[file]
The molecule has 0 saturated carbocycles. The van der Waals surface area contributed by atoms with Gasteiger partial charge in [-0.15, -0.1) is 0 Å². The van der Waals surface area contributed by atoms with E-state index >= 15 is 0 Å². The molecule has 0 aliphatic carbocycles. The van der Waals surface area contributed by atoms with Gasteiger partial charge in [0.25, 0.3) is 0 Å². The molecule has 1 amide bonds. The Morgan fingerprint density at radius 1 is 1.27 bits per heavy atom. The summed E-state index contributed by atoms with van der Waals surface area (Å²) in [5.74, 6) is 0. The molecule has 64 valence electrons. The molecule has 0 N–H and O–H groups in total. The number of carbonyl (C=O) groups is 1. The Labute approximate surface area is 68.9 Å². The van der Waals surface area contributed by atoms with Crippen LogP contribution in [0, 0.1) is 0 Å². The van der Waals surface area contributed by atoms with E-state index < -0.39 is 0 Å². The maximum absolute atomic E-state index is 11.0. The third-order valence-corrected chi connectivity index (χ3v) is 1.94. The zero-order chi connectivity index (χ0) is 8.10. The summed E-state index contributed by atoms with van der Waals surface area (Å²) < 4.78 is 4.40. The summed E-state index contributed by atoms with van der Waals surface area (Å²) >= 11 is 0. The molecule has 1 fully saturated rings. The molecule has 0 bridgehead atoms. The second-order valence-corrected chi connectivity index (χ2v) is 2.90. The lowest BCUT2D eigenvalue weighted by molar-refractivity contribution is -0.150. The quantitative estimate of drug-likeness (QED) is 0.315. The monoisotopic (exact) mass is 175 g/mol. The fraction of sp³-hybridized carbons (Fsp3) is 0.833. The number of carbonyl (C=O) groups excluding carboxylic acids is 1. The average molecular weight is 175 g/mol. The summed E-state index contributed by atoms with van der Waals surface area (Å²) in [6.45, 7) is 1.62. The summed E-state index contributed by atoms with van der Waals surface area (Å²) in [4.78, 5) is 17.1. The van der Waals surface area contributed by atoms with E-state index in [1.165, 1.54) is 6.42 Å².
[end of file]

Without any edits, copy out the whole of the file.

The molecule has 0 saturated carbocycles. The van der Waals surface area contributed by atoms with Gasteiger partial charge in [-0.15, -0.1) is 0 Å². The van der Waals surface area contributed by atoms with E-state index >= 15 is 0 Å². The molecule has 0 aliphatic carbocycles. The van der Waals surface area contributed by atoms with Gasteiger partial charge in [0.25, 0.3) is 0 Å². The molecule has 1 amide bonds. The Morgan fingerprint density at radius 1 is 1.27 bits per heavy atom. The summed E-state index contributed by atoms with van der Waals surface area (Å²) in [5.74, 6) is 0. The molecule has 64 valence electrons. The molecule has 0 N–H and O–H groups in total. The number of carbonyl (C=O) groups is 1. The Labute approximate surface area is 68.9 Å². The van der Waals surface area contributed by atoms with Crippen LogP contribution in [0, 0.1) is 0 Å². The van der Waals surface area contributed by atoms with E-state index < -0.39 is 0 Å². The maximum absolute atomic E-state index is 11.0. The third-order valence-corrected chi connectivity index (χ3v) is 1.94. The zero-order chi connectivity index (χ0) is 8.10. The summed E-state index contributed by atoms with van der Waals surface area (Å²) < 4.78 is 4.40. The summed E-state index contributed by atoms with van der Waals surface area (Å²) >= 11 is 0. The molecule has 1 fully saturated rings. The molecule has 0 bridgehead atoms. The second-order valence-corrected chi connectivity index (χ2v) is 2.90. The lowest BCUT2D eigenvalue weighted by molar-refractivity contribution is -0.150. The quantitative estimate of drug-likeness (QED) is 0.315. The monoisotopic (exact) mass is 175 g/mol. The fraction of sp³-hybridized carbons (Fsp3) is 0.833. The number of carbonyl (C=O) groups excluding carboxylic acids is 1. The average molecular weight is 175 g/mol. The summed E-state index contributed by atoms with van der Waals surface area (Å²) in [6.45, 7) is 1.62. The summed E-state index contributed by atoms with van der Waals surface area (Å²) in [4.78, 5) is 17.1. The van der Waals surface area contributed by atoms with E-state index in [1.165, 1.54) is 6.42 Å².